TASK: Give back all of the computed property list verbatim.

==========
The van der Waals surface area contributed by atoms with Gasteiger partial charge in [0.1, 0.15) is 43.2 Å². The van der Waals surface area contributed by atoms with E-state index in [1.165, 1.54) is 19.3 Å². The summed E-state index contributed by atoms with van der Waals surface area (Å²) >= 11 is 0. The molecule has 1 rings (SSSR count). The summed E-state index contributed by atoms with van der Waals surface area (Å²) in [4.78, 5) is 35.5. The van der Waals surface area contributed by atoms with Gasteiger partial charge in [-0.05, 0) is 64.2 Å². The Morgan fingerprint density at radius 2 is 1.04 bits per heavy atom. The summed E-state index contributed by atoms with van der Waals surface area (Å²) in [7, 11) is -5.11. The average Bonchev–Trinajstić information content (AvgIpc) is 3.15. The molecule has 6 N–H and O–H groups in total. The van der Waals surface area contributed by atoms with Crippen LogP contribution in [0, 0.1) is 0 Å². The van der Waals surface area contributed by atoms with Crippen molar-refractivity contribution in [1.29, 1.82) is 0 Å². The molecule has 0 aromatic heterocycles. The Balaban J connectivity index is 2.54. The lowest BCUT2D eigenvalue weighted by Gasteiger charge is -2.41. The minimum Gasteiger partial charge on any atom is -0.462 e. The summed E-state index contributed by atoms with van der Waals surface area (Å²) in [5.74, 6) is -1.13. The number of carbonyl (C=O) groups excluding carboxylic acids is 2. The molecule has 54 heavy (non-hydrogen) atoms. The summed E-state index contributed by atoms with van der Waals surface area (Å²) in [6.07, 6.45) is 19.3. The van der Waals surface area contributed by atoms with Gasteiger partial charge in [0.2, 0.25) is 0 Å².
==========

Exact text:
The van der Waals surface area contributed by atoms with Gasteiger partial charge in [0.1, 0.15) is 43.2 Å². The van der Waals surface area contributed by atoms with E-state index in [1.165, 1.54) is 19.3 Å². The summed E-state index contributed by atoms with van der Waals surface area (Å²) >= 11 is 0. The molecule has 1 rings (SSSR count). The summed E-state index contributed by atoms with van der Waals surface area (Å²) in [4.78, 5) is 35.5. The van der Waals surface area contributed by atoms with Gasteiger partial charge in [-0.05, 0) is 64.2 Å². The Morgan fingerprint density at radius 2 is 1.04 bits per heavy atom. The summed E-state index contributed by atoms with van der Waals surface area (Å²) in [7, 11) is -5.11. The average Bonchev–Trinajstić information content (AvgIpc) is 3.15. The molecule has 6 N–H and O–H groups in total. The van der Waals surface area contributed by atoms with Crippen LogP contribution in [0, 0.1) is 0 Å². The van der Waals surface area contributed by atoms with Crippen molar-refractivity contribution in [1.29, 1.82) is 0 Å². The molecule has 0 aromatic heterocycles. The Balaban J connectivity index is 2.54. The lowest BCUT2D eigenvalue weighted by Gasteiger charge is -2.41. The minimum Gasteiger partial charge on any atom is -0.462 e. The summed E-state index contributed by atoms with van der Waals surface area (Å²) in [5.74, 6) is -1.13. The number of carbonyl (C=O) groups excluding carboxylic acids is 2. The molecule has 54 heavy (non-hydrogen) atoms. The summed E-state index contributed by atoms with van der Waals surface area (Å²) in [6.07, 6.45) is 19.3. The van der Waals surface area contributed by atoms with Gasteiger partial charge in [0.2, 0.25) is 0 Å².